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Greece

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Facts & Figures

President: Karolos Papoulias (2005)

Prime Minister: Antonis Samaras (2012)

Land area: 50,502 sq mi (130,800 sq km); total area: 50,942 sq mi (131,940 sq km)

Population (2014 est.): 10,775,557 (growth rate: .01%); birth rate: 8.8/1000; infant mortality rate: 11/1000; life expectancy: 80.3

Capital (2011 est.): Athens, 3.414 million

Other large cities: Thessaloníki, 883,000

Monetary unit: Euro (formerly drachma)

More Facts & Figures

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Index
  1. Greece Main Page
  2. Greece Mired in Long Civil War
  3. End of Monarchy Brings Civilian Government
  4. Government Focuses on Hosting Successful Olympics
  5. EU, IMF Bail Out Greece During Debt Crisis
  6. Voters Voice Displeasure with Bailout Terms at the Polls
  7. Political and Economic Woes Take a Toll

Geography

Located in southern Europe, Greece forms an irregular-shaped peninsula in the Mediterranean with two additional large peninsulas projecting from it: the Chalcidice and the Peloponnese. The Greek islands are generally subdivided into two groups, according to location: the Ionian islands (including Corfu, Cephalonia, and Leucas) west of the mainland and the Aegean islands (including Euboea, Samos, Chios, Lesbos, and Crete) to the east and south. North-central Greece, Epirus, and western Macedonia are all mountainous. The main chain of the Pindus Mountains extends from northwest Greece to the Peloponnese. Mount Olympus, rising to 9,570 ft (2,909 m), is the highest point in the country.

Government

Parliamentary republic.

History

Indo-European peoples, including the Mycenaeans, began entering Greece about 2000 B.C. and set up sophisticated civilizations. About 1200 B.C. , the Dorians, another Indo-European people, invaded Greece, and a dark age followed, known mostly through the Homeric epics. At the end of this time, classical Greece began to emerge (c. 750 B.C. ) as a loose composite of city-states with a heavy involvement in maritime trade and a devotion to art, literature, politics, and philosophy. Greece reached the peak of its glory in the 5th century B.C. , but the Peloponnesian War (431–404 B.C. ) weakened the nation, and it was conquered by Philip II and his son Alexander the Great of Macedonia, who considered themselves Greek. By the middle of the 2nd century B.C. , Greece had declined to the status of a Roman province. It remained within the eastern Roman Empire until Constantinople fell to the Crusaders in 1204. In 1453, the Turks took Constantinople and by 1460, Greece was a province in the Ottoman Empire. The Greek war of independence began in 1821, and by 1827 Greece won independence with sovereignty guaranteed by Britain, France, and Russia.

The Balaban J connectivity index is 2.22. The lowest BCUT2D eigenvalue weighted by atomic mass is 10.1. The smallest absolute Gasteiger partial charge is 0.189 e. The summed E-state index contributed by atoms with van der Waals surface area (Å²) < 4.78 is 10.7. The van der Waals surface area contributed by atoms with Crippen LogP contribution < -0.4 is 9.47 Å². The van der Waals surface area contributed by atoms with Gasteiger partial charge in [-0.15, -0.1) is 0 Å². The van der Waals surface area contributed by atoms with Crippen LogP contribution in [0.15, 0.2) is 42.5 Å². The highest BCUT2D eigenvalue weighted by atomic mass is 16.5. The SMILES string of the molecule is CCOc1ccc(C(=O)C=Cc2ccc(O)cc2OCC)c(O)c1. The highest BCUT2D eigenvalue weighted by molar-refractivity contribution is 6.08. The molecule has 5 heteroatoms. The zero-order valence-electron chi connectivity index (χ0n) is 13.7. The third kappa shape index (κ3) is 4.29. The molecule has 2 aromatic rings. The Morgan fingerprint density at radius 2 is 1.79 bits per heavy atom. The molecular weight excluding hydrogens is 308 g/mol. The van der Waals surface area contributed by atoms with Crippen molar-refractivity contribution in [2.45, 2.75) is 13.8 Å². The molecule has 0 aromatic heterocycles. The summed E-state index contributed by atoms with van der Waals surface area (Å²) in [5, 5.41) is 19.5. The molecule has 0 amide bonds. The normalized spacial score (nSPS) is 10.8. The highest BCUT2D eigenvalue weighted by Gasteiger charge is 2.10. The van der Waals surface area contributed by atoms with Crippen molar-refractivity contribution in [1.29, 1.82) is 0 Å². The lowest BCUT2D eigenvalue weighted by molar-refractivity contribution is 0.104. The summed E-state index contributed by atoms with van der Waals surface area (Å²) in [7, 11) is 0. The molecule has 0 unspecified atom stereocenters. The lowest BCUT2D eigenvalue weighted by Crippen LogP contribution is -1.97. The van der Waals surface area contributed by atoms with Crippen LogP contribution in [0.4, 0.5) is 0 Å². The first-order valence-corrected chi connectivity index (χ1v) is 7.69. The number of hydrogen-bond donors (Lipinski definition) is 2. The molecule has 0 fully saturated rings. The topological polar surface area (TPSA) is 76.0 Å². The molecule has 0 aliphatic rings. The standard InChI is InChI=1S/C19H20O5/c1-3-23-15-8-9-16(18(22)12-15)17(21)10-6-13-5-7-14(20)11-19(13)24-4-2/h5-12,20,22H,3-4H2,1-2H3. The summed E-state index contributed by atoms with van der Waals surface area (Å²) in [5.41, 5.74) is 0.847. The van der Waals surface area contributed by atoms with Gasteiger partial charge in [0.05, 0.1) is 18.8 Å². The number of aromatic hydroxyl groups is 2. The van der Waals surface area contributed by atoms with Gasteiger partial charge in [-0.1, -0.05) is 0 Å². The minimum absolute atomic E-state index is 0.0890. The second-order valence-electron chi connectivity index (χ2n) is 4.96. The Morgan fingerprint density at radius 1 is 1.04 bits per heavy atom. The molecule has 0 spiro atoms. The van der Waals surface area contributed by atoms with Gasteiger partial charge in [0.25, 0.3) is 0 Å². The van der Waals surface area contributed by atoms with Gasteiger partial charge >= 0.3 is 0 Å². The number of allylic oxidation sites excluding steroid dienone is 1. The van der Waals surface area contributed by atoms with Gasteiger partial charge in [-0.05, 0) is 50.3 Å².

The protecting powers chose Prince Otto of Bavaria as the first king of modern Greece in 1832 to reign over an area only slightly larger than the Peloponnese peninsula. Chiefly under the next king, George I, chosen by the protecting powers in 1863, Greece acquired much of its present territory. During his 57-year reign, a period in which he encouraged parliamentary democracy, Thessaly, Epirus, Macedonia, Crete, and most of the Aegean islands were added from the disintegrating Turkish empire. Unfavorable economic conditions forced about one-sixth of the entire Greek population to emigrate (mostly to the U.S.) in the late 19th and early 20th centuries. An unsuccessful war against Turkey after World War I brought down the monarchy, which was replaced by a republic in 1923.

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